Air Force Electrical Systems (3E0X1) specialists are responsible for installing, modifying, repairing, and maintaining vast electrical networks.
These individuals can work on everything from fixing a light in the courtyard to space command communication and alarm systems.
They are the troubleshooting experts who ensure every Air Force function is operational and dependable.
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Education, Qualifications, and Training
This is an entry-level position that requires additional knowledge and testing requirements.
To enter into this position recruits must have a High School Diploma or GED.
Recruits must also take and pass both the Mechanical and Electronics ASVAB requirements.
You’ll need a score of 35 or better on the Electronics portion, and a 35 or better on the Mechanical portion of the test.
Electrical Systems specialists are required to have knowledge relating to the principles of electricity and electronics.
Individuals must have a valid state driver’s license in order to operate government motor vehicles.
You cannot have a fear of heights or be color blind to hold this position.
Individuals have to be at least 17 with parental consent and 16 without.
They cannot be older than 39 years old.
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After passing all qualifications and tests, the airman will attend Basic Military Training for 8.5 weeks.
When Basic Training is complete, recruits will go to Sheppard Air Force Base in Texas for 99 days to complete Technical Training.
Upon completion of Basic Training, Technical Training, and any skill requirements, recruits will reach the apprentice level and have earned credits towards Electronic Systems Technology.
What Job Tasks does an Electrical Systems Specialist Have?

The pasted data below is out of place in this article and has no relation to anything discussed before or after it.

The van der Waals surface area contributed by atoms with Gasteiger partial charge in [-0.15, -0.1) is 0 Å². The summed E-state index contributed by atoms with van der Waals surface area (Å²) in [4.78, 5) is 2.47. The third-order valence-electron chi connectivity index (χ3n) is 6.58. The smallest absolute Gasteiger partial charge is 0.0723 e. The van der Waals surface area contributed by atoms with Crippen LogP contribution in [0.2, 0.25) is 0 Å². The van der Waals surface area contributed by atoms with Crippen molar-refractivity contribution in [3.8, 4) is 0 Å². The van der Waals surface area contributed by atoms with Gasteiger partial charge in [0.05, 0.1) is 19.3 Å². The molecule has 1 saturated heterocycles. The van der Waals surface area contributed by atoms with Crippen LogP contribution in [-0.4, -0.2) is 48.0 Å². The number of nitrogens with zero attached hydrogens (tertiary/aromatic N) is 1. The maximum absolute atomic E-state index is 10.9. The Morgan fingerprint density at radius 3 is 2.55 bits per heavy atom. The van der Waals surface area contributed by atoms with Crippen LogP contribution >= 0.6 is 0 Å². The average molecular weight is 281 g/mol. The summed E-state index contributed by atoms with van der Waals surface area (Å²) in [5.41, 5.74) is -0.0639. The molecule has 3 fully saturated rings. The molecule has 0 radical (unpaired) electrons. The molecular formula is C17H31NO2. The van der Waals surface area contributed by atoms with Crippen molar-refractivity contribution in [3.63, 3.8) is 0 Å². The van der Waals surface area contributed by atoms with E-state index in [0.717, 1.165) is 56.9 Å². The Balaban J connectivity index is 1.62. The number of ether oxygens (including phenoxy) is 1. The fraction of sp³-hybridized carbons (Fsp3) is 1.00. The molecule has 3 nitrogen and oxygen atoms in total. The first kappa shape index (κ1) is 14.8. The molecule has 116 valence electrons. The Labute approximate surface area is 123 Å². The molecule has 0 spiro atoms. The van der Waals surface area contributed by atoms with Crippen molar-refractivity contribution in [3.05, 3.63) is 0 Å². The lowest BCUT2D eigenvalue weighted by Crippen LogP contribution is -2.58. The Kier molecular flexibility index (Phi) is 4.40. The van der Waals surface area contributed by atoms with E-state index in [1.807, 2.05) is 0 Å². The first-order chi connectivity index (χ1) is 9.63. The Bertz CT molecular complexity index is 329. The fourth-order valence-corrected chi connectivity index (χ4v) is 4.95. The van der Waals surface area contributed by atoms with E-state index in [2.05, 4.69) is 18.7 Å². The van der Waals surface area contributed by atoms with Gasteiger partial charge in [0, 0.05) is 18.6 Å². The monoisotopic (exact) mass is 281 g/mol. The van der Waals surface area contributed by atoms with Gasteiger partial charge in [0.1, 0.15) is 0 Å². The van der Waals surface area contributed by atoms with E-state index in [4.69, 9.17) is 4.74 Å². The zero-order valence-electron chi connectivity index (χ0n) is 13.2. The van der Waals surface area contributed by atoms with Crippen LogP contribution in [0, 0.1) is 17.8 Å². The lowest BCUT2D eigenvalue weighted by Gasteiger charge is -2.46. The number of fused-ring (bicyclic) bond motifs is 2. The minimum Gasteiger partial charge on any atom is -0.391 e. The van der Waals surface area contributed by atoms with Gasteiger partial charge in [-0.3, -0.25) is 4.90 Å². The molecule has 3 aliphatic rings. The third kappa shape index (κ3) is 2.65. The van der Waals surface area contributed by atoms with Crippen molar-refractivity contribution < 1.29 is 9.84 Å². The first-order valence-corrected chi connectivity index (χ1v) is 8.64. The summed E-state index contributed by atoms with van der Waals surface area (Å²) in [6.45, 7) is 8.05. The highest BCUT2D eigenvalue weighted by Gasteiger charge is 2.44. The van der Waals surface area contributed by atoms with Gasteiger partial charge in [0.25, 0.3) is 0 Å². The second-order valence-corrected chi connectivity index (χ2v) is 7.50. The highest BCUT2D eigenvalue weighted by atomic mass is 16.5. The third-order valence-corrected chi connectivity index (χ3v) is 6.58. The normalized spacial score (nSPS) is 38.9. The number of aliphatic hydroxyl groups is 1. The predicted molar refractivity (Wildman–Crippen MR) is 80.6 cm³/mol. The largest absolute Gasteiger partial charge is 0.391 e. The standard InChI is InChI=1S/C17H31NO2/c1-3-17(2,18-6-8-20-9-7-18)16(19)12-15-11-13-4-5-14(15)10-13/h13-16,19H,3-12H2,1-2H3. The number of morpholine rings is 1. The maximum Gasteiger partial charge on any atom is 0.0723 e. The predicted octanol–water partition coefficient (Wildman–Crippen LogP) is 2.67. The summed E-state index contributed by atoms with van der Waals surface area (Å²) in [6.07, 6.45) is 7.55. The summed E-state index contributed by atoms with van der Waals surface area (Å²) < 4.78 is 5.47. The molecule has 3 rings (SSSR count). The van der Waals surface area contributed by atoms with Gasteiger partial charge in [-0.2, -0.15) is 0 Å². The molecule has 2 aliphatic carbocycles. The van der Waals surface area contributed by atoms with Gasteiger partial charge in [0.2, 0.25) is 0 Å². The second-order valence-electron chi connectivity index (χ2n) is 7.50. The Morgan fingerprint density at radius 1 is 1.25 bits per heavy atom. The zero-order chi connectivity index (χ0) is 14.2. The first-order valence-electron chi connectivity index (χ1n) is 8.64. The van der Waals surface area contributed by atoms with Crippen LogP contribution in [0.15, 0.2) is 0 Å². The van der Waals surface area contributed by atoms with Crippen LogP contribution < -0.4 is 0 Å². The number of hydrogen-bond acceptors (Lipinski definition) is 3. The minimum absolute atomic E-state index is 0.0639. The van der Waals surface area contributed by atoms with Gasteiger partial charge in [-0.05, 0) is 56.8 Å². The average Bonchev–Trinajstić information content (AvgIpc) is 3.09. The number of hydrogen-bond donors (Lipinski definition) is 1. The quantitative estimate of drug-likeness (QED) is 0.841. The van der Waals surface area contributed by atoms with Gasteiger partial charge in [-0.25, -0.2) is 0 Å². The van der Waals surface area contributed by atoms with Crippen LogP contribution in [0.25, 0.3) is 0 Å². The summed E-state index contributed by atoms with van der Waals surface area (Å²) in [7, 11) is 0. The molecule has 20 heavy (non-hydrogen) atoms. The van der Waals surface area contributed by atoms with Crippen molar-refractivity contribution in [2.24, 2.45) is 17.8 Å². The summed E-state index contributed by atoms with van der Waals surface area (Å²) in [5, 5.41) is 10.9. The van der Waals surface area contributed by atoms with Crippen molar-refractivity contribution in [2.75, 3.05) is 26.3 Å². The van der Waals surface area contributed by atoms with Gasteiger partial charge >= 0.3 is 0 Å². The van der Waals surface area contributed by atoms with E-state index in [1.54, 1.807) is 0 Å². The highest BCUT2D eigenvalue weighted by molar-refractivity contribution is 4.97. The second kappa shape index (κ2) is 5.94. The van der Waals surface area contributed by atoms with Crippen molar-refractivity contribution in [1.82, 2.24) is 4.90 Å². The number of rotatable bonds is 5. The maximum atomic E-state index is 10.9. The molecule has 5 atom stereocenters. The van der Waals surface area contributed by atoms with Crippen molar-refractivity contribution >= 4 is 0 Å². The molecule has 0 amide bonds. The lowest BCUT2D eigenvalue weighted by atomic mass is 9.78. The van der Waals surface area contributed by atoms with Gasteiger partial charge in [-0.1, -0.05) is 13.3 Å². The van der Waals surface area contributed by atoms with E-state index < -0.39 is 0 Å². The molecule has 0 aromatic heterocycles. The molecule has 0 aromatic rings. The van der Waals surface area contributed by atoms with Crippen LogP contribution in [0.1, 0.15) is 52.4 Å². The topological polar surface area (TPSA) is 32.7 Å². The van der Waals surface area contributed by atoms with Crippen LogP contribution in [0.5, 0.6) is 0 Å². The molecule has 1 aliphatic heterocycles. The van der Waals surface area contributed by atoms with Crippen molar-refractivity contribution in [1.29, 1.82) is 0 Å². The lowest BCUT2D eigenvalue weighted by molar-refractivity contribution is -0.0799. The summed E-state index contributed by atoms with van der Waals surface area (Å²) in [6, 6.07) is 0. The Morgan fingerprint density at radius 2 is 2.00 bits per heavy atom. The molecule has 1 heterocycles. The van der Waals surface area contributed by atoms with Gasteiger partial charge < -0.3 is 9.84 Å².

Electrical systems specialist will perform a variety of tasks based on their specific job title.
Possible job titles in this field include Interior Electrician, Exterior Electrician, Lineman, Airfield Electrician, General Electrician, Airfield Lighting, Alarms, Guard General Systems, and more.
All of the job titles vary based on the exact duties, but all functions of the above jobs surround establishing and maintaining different types of electrical systems.
Electrical System specialists complete tasks that could have them in any location on the base.
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These specialist are in charge of removing and installing:
- Outdoor and Interior light fixtures/control and related components
- Ground Fault Current Interrupter devices
- Nonmetallic rigid conduits
- Switch boxes other than explosion-proof
They also measure, cut, bend, fit or attach electrical conduits, rigid conduits, and pipes.
Specialists rewire lighting fixtures, wires, cables, and complete overall electrical control troubleshooting.
They will bench check, service, and repair lighting fixtures.
Electrical Systems specialists are in charge of emergency and airfield lighting.
They can replace the poles, underground cables, and motors or starters.
Firing and maintaining weapons and maintaining mobility kits can be part of the Electrical System specialist’s job.
Most practice CPR and first-aid responsibilities in addition to their regular duties.
All will follow and perform equipment lock-out and tag-out procedures to ensure the safety of themselves and others.
Any work that needs to be performed will be surveyed to gain an understanding of resource requirements.
Interior Electricians generally focus on lighting, conduits, motors, starters, and mobility preparation.
Exterior Electricians generally focus on high-voltage areas.
Their work can include airfield lighting, including installation of poles and stringing overhead conductors, underground systems and alarms, among many other tasks.
Individuals who are in the Lineman job focus on overhead systems such as pole installation.
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Working with alarms is a specific category among Electrical Systems specialist.
This job function can include installing and maintaining alarm systems and system components.
Job tasks surrounding alarm systems include removing or installing fire alarms, intrusion alarms, batteries, and annunciator panels.
Alarm system tasks can also include inspecting and cleaning the above systems and components.
Another job, Guard General Systems, under the electrical systems category, perform duties that are related to overhead and low-voltage distribution systems.